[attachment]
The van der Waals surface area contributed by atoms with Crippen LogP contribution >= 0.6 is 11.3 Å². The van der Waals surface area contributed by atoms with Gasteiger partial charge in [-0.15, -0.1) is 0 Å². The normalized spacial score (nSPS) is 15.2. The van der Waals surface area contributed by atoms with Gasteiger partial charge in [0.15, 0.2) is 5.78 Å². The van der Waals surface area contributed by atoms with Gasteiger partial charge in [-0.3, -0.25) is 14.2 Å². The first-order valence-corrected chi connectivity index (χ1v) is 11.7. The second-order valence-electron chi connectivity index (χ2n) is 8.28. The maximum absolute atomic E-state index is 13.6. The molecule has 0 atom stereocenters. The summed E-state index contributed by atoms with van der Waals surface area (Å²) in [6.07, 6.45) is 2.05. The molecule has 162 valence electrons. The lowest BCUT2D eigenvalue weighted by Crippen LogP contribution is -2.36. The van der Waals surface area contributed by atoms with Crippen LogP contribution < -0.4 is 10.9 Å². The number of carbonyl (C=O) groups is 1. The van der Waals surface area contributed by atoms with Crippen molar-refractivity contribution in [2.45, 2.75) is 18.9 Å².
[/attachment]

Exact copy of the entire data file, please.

The van der Waals surface area contributed by atoms with Crippen LogP contribution >= 0.6 is 11.3 Å². The van der Waals surface area contributed by atoms with Gasteiger partial charge in [-0.15, -0.1) is 0 Å². The normalized spacial score (nSPS) is 15.2. The van der Waals surface area contributed by atoms with Gasteiger partial charge in [0.15, 0.2) is 5.78 Å². The van der Waals surface area contributed by atoms with Gasteiger partial charge in [-0.3, -0.25) is 14.2 Å². The first-order valence-corrected chi connectivity index (χ1v) is 11.7. The second-order valence-electron chi connectivity index (χ2n) is 8.28. The maximum absolute atomic E-state index is 13.6. The molecule has 0 atom stereocenters. The summed E-state index contributed by atoms with van der Waals surface area (Å²) in [6.07, 6.45) is 2.05. The molecule has 162 valence electrons. The lowest BCUT2D eigenvalue weighted by Crippen LogP contribution is -2.36. The van der Waals surface area contributed by atoms with Crippen LogP contribution < -0.4 is 10.9 Å². The number of carbonyl (C=O) groups is 1. The van der Waals surface area contributed by atoms with Crippen molar-refractivity contribution in [2.45, 2.75) is 18.9 Å².